Schneider departed for Mali the following week for the concert that launched the initiative, to talk with a documentary filmmaker focusing on the manuscripts, and to help rebuild a recording studio to kick-start the area’s cultural recovery.
Schneider has spent much of her life convincing others of the vital role of culture, especially the arts, in addressing some of the world’s toughest problems. Art has always been important to her, and trusting in her own instincts is a theme she traced back to CA. It started with her art history teacher, Janet Eisendrath, who honored all students’ perspectives, gave them faith in their own voices, and cultivated a “healthy skepticism of experts,” she said. At Harvard University, she studied art history, specializing in 16th- and 17th-century Dutch painting, and her familiarity with the history and culture of the country served her well when she was tapped by President Bill Clinton to be the U.S. ambassador to the Netherlands from 1998 to 2001. (She had been an early supporter of his first presidential campaign.)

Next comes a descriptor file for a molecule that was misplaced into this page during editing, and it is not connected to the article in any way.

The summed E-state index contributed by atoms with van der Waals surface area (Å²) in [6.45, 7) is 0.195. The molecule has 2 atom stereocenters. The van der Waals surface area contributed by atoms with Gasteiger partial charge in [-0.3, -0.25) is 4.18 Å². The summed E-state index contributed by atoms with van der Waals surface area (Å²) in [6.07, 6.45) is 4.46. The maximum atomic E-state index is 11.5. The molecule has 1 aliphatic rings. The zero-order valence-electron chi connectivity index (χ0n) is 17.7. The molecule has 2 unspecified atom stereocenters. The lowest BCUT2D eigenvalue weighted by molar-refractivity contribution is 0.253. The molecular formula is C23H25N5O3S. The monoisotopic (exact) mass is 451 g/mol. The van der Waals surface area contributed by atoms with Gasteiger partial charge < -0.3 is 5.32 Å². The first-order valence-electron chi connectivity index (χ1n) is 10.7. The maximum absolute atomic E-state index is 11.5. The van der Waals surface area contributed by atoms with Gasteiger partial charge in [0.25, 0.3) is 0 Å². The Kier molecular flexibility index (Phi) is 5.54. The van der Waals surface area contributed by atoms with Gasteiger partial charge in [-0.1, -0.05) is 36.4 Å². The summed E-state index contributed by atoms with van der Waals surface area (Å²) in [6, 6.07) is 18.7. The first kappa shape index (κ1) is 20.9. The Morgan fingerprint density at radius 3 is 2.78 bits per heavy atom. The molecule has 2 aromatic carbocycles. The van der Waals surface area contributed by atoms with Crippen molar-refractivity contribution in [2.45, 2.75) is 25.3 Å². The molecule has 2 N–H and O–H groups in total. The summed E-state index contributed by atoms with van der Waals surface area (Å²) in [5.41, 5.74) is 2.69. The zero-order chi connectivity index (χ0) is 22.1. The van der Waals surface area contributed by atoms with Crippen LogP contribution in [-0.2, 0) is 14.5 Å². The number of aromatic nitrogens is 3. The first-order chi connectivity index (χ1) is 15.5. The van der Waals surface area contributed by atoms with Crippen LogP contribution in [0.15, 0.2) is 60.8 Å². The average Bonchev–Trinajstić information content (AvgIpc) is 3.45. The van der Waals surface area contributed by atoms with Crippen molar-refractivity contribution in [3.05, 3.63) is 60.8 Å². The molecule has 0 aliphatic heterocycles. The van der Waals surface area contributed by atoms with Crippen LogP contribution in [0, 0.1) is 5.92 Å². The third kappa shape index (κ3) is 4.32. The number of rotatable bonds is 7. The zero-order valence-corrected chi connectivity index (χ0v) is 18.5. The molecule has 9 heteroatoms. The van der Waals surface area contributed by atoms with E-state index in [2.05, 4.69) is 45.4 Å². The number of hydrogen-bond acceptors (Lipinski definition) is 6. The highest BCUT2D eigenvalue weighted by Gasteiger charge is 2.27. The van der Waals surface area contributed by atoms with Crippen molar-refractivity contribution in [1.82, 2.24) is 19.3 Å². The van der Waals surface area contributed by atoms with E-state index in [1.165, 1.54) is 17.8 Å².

“I had to convince both the Dutch and my embassy that art was important,” she said. In her ambassador’s residence, she showed visitors a collection of artwork — including an Alexander Calder mobile and a Rembrandt Peale portrait of Thomas Jefferson — that demonstrated the Dutch influence on American art. “Without me saying anything, there was already established trust and mutual respect,” she says. Culture was also a factor in her ability to persuade the Dutch to become the first European country to buy into the Joint Strike Fighter program. That earned her the highest commendation that the Pentagon gives civilians, and a quip: “Whoever thought an art historian would be so good at selling weapons?”